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  #26  
Old 11-27-2012, 04:37 PM
Battle Pope Battle Pope is offline
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Leslie Nielsen - Even though some of his latter works was less than great, Airplane!, The Naked Gun and Forbidden Planet have all brought a lot of joy over the years.

Neil Armstrong

It misses the cut-off by a year, but I still want to walk into a bookshop and buy the latest by Douglas Adams
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  #27  
Old 11-27-2012, 04:47 PM
mcgato mcgato is offline
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A quick wiki check shows that Joe Strummer just makes the cut. I was sold on the Clash within 15 seconds of hearing the beginning of London Calling. He just seemed too young to be passing on, and it seemed to come out of nowhere. I wasn't really upset, just sad that he was gone.
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  #28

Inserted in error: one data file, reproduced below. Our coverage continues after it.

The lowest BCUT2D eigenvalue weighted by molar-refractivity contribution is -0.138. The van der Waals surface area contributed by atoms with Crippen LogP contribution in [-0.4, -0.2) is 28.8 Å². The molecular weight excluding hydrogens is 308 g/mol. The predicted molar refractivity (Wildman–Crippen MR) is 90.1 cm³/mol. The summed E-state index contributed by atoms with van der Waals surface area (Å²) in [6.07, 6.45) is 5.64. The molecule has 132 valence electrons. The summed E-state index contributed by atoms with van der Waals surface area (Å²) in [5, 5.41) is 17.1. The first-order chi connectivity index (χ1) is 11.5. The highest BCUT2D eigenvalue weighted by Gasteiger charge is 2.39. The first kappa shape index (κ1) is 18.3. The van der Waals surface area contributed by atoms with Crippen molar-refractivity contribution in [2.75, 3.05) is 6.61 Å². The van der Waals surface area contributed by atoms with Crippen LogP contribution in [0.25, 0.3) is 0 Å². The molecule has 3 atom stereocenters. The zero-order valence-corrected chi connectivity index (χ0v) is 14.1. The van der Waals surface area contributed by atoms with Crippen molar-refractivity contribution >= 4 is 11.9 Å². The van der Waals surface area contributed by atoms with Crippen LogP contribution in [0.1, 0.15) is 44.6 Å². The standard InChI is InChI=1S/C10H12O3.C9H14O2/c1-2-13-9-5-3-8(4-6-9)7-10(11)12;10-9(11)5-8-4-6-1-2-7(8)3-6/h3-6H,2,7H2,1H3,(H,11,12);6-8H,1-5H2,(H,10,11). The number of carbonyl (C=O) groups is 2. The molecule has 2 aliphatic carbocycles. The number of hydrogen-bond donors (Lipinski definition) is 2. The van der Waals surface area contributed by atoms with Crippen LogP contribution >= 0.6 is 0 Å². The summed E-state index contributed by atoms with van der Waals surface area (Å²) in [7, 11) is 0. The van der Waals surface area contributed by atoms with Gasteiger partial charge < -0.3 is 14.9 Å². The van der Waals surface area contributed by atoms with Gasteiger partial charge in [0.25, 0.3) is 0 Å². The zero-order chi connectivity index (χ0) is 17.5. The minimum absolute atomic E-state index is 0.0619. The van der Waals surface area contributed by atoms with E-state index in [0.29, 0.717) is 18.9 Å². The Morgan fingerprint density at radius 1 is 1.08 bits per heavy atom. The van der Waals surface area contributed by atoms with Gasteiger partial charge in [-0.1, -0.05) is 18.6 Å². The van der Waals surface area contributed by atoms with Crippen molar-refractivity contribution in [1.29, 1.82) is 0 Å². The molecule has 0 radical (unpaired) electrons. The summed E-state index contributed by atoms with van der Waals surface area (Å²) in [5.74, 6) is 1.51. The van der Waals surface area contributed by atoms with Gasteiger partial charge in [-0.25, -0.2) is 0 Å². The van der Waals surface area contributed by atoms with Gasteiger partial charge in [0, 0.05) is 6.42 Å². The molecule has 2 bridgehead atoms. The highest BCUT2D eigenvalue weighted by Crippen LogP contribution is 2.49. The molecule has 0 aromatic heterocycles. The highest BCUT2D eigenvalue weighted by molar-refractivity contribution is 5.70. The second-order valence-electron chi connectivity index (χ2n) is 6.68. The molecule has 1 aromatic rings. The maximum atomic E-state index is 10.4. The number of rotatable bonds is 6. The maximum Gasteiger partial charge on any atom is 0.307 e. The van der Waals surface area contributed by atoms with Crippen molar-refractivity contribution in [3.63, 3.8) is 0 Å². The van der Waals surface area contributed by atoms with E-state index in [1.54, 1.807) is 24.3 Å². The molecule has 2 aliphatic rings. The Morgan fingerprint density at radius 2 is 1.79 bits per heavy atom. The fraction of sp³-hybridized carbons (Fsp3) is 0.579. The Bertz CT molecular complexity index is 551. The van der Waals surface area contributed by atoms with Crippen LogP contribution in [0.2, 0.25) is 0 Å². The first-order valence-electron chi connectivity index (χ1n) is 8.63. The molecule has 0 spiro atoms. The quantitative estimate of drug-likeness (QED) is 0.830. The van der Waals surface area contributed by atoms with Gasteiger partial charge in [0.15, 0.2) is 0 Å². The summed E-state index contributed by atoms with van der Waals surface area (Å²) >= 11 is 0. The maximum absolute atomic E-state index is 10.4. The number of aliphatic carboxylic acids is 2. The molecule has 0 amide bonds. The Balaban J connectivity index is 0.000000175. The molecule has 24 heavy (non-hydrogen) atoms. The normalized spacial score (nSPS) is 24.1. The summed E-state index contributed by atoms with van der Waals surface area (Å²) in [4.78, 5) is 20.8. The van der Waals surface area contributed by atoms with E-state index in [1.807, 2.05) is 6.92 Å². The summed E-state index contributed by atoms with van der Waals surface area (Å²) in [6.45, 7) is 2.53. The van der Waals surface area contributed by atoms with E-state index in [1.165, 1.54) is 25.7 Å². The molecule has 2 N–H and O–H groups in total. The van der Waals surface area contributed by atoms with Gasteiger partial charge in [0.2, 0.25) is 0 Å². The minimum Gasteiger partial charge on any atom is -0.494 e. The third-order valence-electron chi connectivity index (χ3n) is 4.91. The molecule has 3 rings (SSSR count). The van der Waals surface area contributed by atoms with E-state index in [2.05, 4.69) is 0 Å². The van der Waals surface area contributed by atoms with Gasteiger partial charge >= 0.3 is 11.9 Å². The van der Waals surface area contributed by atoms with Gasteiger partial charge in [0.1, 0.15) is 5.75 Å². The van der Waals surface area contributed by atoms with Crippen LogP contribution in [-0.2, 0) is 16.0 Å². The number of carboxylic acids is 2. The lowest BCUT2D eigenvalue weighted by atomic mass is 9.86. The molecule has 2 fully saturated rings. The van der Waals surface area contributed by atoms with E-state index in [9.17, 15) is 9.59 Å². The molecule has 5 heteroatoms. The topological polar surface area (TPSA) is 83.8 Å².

Old 11-27-2012, 04:48 PM
Dr. Rieux Dr. Rieux is offline
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Steve Gerber, comic book writer and creator of Howard the Duck--a big influence on me in my teen years.
Johnny Carson--a favorite my mom turned me on to when I was a kid.
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  #29  
Old 11-27-2012, 04:50 PM
KneadToKnow KneadToKnow is offline
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Richard Pryor.
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  #30  
Old 11-27-2012, 04:56 PM
Brad the Impaler Brad the Impaler is offline
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Dimebag Darryl, not only was Pantera one of my favorite bands, but the way he went, shot onstage at a club. Never saw it coming in a million years.
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  #31  
Old 11-27-2012, 07:21 PM
PapSett PapSett is offline
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Steve Irwin, the Crocodile Hunter. I had watched him for years and felt like he had shared his life with his fans. He was fun to watch and passionate about animals.

Heath Ledger. One of my favorite actors. He had so much talent and so much left to give. Just very, very sad.

George Carlin. Once in a lifetime comediene.
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  #32  
Old 11-27-2012, 07:45 PM
Smapti Smapti is offline
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John Entwistle, George Carlin, Mitch Hedburg, and Ronnie James Dio are the ones who pop into my head.
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  #33